Publication: Eurasia Daily Monitor Volume: 2 Issue: 26

On February 4 Ukraine’s parliament approved President Viktor Yushchenko’s choice for prime minister, his populist ally Yulia Tymoshenko. She mustered 375 “yes” votes in the 450-seat body, beating the record set by Pavlo Lazarenko, whose bid for prime minister was supported by 344 parliamentarians in 1996. The stunningly high approval figure should not be seen as a sign of trust in Tymoshenko, which is not very high even among her allies (see EDM, January 31), but rather a show of loyalty to the new government. Representatives of the defeated regime are jumping on the bandwagon and hoping to save their position in society and their property, which was often accumulated illegally. Even the Regions of Ukraine faction, which is dominated by the Donetsk-based allies of former Prime Minister Viktor Yanukovych, saw 46 out of its 54 members vote for Tymoshenko.

After the vote, Tymoshenko announced the composition of her Cabinet of Ministers, the product of difficult negotiations among the many groups in Yushchenko’s diverse coalition. As Tymoshenko had promised, no minister from Yanukovych’s last cabinet preserved his position, a clean sweep that is unprecedented in post-Soviet Ukraine. Tymoshenko’s cabinet consists of four deputy prime ministers and 17 ministers. It does not include a single representative of the eastern and southern industrial elites, which backed Yanukovych in the drawn-out presidential race.

Tymoshenko slightly changed the structure of the cabinet, scrapping two ministerial positions — one minister responsible for staffing and coordination between ministries and one minister responsible for liaison with parliament — and charging deputy prime ministers with supervising different reform directions, rather than industries. Anatoly Kinakh, 50, who was prime minister in 2001-2002, will serve as first deputy prime minister. He is the leader of the Union of Industrialists and Entrepreneurs, which unites directors and owners of mostly mid-sized businesses; he also leads a party with the same name. The other three deputy prime ministers come from Yushchenko’s Our Ukraine parliamentary faction: Oleh Rybachuk, 46, a long-time aide to Yushchenko, will be in charge of European integration; Mykola Tomenko, 40, who has chaired parliament’s committee for mass media and was one of the organizers of the Orange Revolution on Independence Square in Kyiv, will deal with humanitarian issues; and Roman Bezsmertny, 39, one of the organizers of Yushchenko’s election campaign and of the tent city in Independence Square, will supervise administrative reform. Bezsmertny was a vocal defender of former president Leonid Kuchma at the height of the tape scandal in 2000-2001, when he was Kuchma’s official representative in parliament, but in 2002 he joined Our Ukraine. It is interesting that just one week before Tymoshenko’s triumph in parliament, Bezsmertny had rebelled against her nomination (see EDM, January 31).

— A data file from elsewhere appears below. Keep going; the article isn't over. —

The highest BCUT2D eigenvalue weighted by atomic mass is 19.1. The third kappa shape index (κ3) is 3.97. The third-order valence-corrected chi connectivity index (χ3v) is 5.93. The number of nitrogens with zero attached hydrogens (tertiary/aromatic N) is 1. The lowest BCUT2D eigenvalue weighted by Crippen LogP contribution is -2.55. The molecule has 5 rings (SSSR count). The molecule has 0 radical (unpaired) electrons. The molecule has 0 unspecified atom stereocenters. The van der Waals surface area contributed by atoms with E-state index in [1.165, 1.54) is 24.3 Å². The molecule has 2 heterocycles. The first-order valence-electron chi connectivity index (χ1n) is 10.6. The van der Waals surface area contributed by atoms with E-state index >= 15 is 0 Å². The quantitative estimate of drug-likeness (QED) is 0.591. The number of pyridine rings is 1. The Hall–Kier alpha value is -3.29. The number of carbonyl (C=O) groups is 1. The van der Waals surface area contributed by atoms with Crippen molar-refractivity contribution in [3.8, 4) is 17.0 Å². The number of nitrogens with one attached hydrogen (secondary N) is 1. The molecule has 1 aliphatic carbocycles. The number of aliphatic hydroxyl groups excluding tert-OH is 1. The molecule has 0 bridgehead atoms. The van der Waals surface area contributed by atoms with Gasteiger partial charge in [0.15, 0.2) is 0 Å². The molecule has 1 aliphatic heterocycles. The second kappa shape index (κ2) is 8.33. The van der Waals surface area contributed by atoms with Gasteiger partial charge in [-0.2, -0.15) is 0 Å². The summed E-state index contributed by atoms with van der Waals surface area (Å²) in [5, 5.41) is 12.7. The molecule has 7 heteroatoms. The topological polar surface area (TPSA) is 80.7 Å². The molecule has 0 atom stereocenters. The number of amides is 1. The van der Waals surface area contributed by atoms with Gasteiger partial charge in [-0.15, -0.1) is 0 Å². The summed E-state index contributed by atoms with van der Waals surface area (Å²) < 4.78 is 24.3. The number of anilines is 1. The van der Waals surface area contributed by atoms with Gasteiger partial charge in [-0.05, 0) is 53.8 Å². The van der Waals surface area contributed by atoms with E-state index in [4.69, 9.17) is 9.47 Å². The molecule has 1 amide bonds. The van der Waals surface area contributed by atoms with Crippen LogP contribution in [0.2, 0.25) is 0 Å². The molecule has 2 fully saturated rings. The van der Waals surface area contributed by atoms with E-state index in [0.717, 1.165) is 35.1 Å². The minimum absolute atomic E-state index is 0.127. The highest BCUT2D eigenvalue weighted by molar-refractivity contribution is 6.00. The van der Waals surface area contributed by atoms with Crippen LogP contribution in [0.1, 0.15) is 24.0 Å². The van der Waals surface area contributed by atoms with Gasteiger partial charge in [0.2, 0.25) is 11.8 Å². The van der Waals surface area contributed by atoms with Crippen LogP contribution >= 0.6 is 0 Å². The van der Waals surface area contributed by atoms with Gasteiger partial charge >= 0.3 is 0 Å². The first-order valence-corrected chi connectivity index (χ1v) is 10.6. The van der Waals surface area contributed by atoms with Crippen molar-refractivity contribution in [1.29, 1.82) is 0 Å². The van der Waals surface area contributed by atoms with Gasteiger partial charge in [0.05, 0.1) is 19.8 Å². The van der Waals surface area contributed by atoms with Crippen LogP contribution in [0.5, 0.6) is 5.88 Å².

Only four cabinet ministers do not represent Our Ukraine. From the Socialists, Tymoshenko chose: Agriculture Minister Oleksandr Baranivsky, 49; Interior Minister Yuriy Lutsenko, 40 (another hero of the Orange Revolution and one of the leaders of the Ukraine Without Kuchma movement of 2000-2001); and Education Minister Stanislav Nikolayenko, 38. The non-aligned head of the Kyiv Energo company, Ivan Plachkov, 46, becomes Fuel and Energy Minister. Plachkov served in the same position in the cabinet of Prime Minister Valery Pustovoitenko in 1999. Other old faces are Foreign Minister Borys Tarasyuk, 55, who lost this post in 2000, it is widely believed, for being too pro-Western; Finance Minister Viktor Pynzenyk, 50, an economic liberal who served as deputy prime minister in 1993 and 1994-97; and Transport Minister Yevhen Chervonenko, 45, who chaired the state reserve in 2000-2001. Chervonenko has interests in the transport and food industries and is one of the richest members of Yushchenko’s team. He is a vice president of the Eurasian Jewish Congress, which unites the Jewish communities of Ukraine, Russia, and Kazakhstan.

Anatoliy Hrytsenko, 47, the head of the Kyiv-based Razumkov sociological think tank, has been picked as Defense Minister. In 1997-99 he headed the analytical service of the National Security and Defense Council. Hrytsenko is a convinced supporter of integration with NATO. He was educated in the United States, having studied at the Defense Department Foreign Languages Institute and the Air University in 1993-94. Another U.S.-educated minister is Justice Minister Roman Zvarych, 54, who was born in New York and became a Ukrainian citizen only a decade ago.

Oleksandr Turchynov, 40, has replaced Ihor Smeshko as head of the Security Service (SBU), which is formally not a ministerial position. Turchynov has been Tymoshenko’s faithful ally ever since the start of her political career in late 1996. Despite his relatively young age, Turchynov is a veteran of Ukrainian politics. He served as an adviser to then-prime minister Leonid Kuchma in 1992, and in 1993 he founded the Hromada party, which Lazarenko and Tymoshenko took over from him in 1997.

Tymoshenko’s cabinet worked to defend itself from a possible counteroffensive by the defeated elites entrenched in parliament on the very first day of its work. Parliament approved Tymoshenko’s formal action plan by 357 votes on February 4. According to the constitution, parliament may not dismiss the cabinet within a year after approving its action plan.

(Channel 5,, February 4, 5; Inter, February 6).